Child Welfare: Improving Social Service Program, Training, and Technical Assistance Information Would Help Address Long-standing Service-Level and Workforce Challenges: GAO-07-75

Ashby, Cornelia M.
October 2006
GAO Reports;10/9/2006, p1
Government Document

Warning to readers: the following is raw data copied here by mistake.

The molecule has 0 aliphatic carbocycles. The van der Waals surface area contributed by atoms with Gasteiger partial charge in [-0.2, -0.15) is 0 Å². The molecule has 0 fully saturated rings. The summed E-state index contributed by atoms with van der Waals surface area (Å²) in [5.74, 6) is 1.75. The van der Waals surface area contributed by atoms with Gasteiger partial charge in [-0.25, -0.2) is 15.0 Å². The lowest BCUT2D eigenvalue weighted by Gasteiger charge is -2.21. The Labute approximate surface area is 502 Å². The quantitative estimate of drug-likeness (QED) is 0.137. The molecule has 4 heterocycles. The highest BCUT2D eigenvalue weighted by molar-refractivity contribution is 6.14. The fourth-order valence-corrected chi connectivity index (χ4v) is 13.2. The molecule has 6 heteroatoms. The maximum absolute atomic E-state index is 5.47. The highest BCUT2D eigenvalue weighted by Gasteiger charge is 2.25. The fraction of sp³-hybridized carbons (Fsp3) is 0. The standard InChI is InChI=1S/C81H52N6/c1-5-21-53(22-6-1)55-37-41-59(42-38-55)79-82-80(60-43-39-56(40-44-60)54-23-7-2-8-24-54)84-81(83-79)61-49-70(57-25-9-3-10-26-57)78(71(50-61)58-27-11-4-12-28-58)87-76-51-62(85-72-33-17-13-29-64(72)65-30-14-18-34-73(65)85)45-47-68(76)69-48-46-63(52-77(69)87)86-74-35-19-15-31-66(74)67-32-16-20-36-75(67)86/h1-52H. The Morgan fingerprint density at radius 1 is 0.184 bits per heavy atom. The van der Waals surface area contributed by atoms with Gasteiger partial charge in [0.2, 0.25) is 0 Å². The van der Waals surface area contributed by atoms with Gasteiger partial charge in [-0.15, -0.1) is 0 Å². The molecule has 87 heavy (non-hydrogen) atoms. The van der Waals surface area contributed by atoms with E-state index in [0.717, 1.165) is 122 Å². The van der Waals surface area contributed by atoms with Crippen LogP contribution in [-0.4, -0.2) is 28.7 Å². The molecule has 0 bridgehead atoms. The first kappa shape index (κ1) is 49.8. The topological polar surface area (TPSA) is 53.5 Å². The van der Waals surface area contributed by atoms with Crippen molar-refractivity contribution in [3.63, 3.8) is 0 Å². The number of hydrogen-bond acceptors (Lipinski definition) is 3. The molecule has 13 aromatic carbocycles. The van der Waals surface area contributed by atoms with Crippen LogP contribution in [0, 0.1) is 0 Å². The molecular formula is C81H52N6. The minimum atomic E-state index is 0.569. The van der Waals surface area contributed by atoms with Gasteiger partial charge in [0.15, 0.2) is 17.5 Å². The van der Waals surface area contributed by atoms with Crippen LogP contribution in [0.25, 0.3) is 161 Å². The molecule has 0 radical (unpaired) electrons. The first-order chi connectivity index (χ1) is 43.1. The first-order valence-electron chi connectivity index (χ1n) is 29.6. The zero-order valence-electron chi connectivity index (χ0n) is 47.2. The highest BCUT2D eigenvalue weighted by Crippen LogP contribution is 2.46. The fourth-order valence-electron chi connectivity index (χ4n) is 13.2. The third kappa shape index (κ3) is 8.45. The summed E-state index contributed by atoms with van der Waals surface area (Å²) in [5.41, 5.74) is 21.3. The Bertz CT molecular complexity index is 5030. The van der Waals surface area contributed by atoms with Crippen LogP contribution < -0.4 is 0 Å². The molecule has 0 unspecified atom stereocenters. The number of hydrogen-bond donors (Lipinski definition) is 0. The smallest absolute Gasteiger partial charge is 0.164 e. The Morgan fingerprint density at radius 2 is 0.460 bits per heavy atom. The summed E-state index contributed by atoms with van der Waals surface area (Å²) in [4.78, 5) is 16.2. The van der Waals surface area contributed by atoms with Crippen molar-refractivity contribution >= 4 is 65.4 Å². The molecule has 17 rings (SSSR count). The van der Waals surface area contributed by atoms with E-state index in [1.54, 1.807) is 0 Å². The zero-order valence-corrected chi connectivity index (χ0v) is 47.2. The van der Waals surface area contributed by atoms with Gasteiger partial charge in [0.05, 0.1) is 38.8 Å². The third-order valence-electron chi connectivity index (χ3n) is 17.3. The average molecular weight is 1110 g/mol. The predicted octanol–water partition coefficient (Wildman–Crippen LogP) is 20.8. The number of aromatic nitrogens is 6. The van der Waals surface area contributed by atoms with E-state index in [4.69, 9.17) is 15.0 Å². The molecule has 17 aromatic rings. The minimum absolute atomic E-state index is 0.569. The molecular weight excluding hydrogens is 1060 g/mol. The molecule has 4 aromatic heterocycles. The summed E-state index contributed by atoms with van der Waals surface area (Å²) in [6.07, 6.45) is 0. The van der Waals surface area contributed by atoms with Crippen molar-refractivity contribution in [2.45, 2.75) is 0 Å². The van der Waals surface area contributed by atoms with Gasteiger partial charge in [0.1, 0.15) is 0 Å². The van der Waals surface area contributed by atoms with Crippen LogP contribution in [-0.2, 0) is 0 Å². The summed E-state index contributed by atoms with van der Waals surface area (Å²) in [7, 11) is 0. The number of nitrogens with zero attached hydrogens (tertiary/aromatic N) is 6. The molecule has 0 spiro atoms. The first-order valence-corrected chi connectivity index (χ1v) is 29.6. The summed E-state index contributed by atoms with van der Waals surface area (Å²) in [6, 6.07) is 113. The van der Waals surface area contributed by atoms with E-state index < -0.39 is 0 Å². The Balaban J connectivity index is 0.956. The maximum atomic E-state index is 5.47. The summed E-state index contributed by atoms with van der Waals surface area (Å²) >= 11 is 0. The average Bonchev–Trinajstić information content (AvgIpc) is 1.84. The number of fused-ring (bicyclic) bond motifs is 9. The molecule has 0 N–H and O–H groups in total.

Despite substantial federal and state investment, states have not been able to meet all outcome measures for children in their care. Given the complexity of the challenges that state child welfare agencies face, GAO was asked to determine (1) the primary challenges state child welfare agencies face in their efforts to ensure the safety, well-being, and permanent placement of the children under their supervision; (2) the changes states have made to improve the outcomes for children in the child welfare system; and (3) the extent to which states participating in the Department of Health and Human Services (HHS) Child and Family Services Reviews (CFSR) and technical assistance efforts find the assistance to be helpful. GAO surveyed child welfare agencies in 50 states, the District of Columbia, and Puerto Rico and visited 5 states, interviewed program officials, and reviewed laws, policies, and reports. In response to a GAO survey, state child welfare agencies identified three primary challenges as most important to resolve to improve outcomes for children under their supervision: providing an adequate level of services for children and families, recruiting and retaining caseworkers, and finding appropriate homes for certain children. State officials also identified three challenges of increasing concern over the next 5 years: children's growing exposure to illegal drugs, increased demand to provide services for children with special needs, and changing demographic trends or cultural sensitivities in providing services for some groups of children in the states' child welfare systems. Most states reported that they had implemented initiatives to address challenges associated with improving the level of services, recruiting and retaining caseworkers, and finding appropriate homes for children. These initiatives, however, did not always mirror the major challenges. For example, with respect to services, states most frequently identified that they were challenged by the lack of mental health and substance abuse services for children and families, yet only a fourth of the dissatisfied states reported having initiatives to improve the level of these services. In states where evaluations of their initiatives had been completed under a federal demonstration project, the evaluations generally showed that states had achieved mixed results across child welfare outcomes. States we visited reported that HHS reviews of their child welfare systems and training and technical assistance efforts helped them improve their child welfare programs. For example, officials in three of the five states we visited reported that the CFSRs prompted them to develop interagency strategies for providing an array of needed services to children and families. Similarly, nearly all states in our survey reported that HHS-sponsored technical assistance was helpful to some degree. However, HHS officials said that several factors limited their ability to use their...


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